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Reading Labels with Victoria Fine Foods

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Brooklyn, New York has proclaimed its next health “movement.” No, it’s not switchel cocktails or bone broth; it’s simply reading ingredients on food labels.

Eric L. Adams, president of the Borough of Brooklyn, proclaimed Sept. 7 “Read Your Label Day.” The proclamation was made in conjunction with Victoria Fine Foods’ “Read Your Label” movement, which encourages families to be more aware of the ingredients in their food. To celebrate, Victoria Fine Foods (VFF) invited members of the media to The Kitchen Table event space in NYC to learn about the campaign and enjoy a luncheon reception featuring Victoria Fine Foods sauces and products.

Mitzi Dulan, RD and team nutritionist for the Kansas City Royals, kicked off the event by showing off some bling from the World Champion KC Royals and explaining the importance of label reading from her perspective as a mom and nutritionist.

“‘Read Your Label’ is about simplicity, transparency and being informed,” Dulan said. “The campaign is kicking off just in time for back to school, and it’s a good time for it because people are looking for healthier habits right now.” Reading labels helps create healthier habits, because consumers become more aware of the ingredients in the products they feed themselves and their families, Dulan noted.

However, the percent of U.S. consumers who actually read the Nutrition Facts label is declining, according to global information company The NPD Group. Nearly a quarter of consumers (24 percent) said they do not look at the label. Comparatively, a decade ago, 15 percent of consumers who said they did not read the label. 

“The goal of ‘Read Your Label’ is to encourage consumers to be informed about what they put in themselves and their families,” said Tim Shanley, CEO of Victoria Fine Foods. “The entire family is affected by the decision, not just the purchaser.”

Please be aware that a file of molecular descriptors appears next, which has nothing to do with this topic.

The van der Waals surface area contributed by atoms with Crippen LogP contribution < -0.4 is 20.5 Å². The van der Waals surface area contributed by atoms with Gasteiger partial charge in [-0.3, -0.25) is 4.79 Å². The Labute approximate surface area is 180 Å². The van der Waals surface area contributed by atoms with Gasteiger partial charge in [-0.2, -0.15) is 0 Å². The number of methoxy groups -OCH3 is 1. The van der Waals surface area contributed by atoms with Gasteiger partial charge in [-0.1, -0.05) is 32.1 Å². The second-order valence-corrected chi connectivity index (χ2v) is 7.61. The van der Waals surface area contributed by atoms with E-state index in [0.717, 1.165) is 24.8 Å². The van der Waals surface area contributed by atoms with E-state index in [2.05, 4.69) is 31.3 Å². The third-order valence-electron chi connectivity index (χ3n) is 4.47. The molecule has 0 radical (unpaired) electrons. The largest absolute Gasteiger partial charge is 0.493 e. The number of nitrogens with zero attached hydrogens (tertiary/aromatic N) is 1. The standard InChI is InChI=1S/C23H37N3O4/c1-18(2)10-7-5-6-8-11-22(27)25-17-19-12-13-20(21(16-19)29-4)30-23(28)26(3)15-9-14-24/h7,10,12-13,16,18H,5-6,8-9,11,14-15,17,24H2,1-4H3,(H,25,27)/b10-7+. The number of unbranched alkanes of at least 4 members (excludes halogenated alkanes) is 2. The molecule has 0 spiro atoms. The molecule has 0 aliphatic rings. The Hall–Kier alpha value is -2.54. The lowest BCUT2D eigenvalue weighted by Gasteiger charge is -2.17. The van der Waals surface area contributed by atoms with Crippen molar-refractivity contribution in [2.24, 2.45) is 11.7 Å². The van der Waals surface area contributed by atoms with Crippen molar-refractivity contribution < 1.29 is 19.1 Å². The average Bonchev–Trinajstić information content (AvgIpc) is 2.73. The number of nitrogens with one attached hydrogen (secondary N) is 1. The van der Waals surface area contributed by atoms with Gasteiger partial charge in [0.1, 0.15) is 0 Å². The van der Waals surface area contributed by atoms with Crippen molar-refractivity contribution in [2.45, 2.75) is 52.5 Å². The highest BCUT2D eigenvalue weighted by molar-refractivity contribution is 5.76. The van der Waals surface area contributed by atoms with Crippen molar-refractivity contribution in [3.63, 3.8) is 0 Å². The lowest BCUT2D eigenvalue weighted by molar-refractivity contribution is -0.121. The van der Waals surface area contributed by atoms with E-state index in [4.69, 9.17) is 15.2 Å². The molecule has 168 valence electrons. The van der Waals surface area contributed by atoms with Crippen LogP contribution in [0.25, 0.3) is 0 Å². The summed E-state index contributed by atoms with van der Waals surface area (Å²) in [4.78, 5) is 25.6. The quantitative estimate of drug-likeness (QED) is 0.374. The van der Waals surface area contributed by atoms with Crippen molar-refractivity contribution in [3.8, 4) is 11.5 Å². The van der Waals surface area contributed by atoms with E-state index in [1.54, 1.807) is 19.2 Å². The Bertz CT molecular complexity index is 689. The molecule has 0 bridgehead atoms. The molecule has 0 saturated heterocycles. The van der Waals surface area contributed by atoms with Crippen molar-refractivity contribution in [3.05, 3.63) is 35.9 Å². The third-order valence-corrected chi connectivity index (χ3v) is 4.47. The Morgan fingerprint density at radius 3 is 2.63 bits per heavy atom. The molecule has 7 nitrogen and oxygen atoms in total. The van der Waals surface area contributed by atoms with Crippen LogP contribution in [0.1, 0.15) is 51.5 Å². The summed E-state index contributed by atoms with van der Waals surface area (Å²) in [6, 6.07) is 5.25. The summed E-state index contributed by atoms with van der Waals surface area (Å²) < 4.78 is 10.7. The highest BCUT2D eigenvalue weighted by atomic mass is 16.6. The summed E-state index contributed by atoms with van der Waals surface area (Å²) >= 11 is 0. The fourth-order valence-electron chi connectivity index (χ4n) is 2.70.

Shanely explained that while Brooklyn-based Victoria Fine Foods has always listed its ingredients on the front of its label and has been transparent about what goes into its products, the company is hoping the movement reaches beyond its message. “For us, this is a crusade,” Shanley said. “Better living is as easy as turning your wrist to read the label and see what’s in the jar, box, etc.”

In addition to officially launching the campaign—which includes a call-out to consumers to promise to “read their label” and take an online pledge—Shanley announced that for every pledge, Victoria will donate $1 (up to $10,000) to Spoons Across America, a non-profit that focuses on teaching school kids the importance of good nutrition and healthy eating.

Ingrid Lewis-Martin, senior advisor to Brooklyn Borough president, read the “Read Your Label Day” proclamation to attendees on Adams’ behalf: “All of Brooklyn joins today to recognize and honor Victoria Fine Foods for its outstanding contributions to increase public awareness about the importance of choosing healthier options.”

After the proclamation was officially read, attendees were invited to read the labels of and taste Victoria’s products. Appetizers included VFF’s new Marinara made with Avocado Oil served with mini grilled cheese; mini pizza margarita made with buffalo mozzarella, VFF’s new pizza sauce and basil; crispy prosciutto mini pizza made with VFF’s pizza sauce, ricotta and chives; and penne marinara from VFF’s new Chef Collection, a heat-and-serve pasta in a premium sauce. 

By the time the main course was served, I was stuffed, but something that Dulan said resonated with me: “Clean labels and short ingredient lists are important, but great taste is mandatory.”

Taste was king during the luncheon—everything was delicious! Hopefully, the campaign reaches beyond VFF’s message, so the number of consumers that read the nutrition and ingredient labels increases. 

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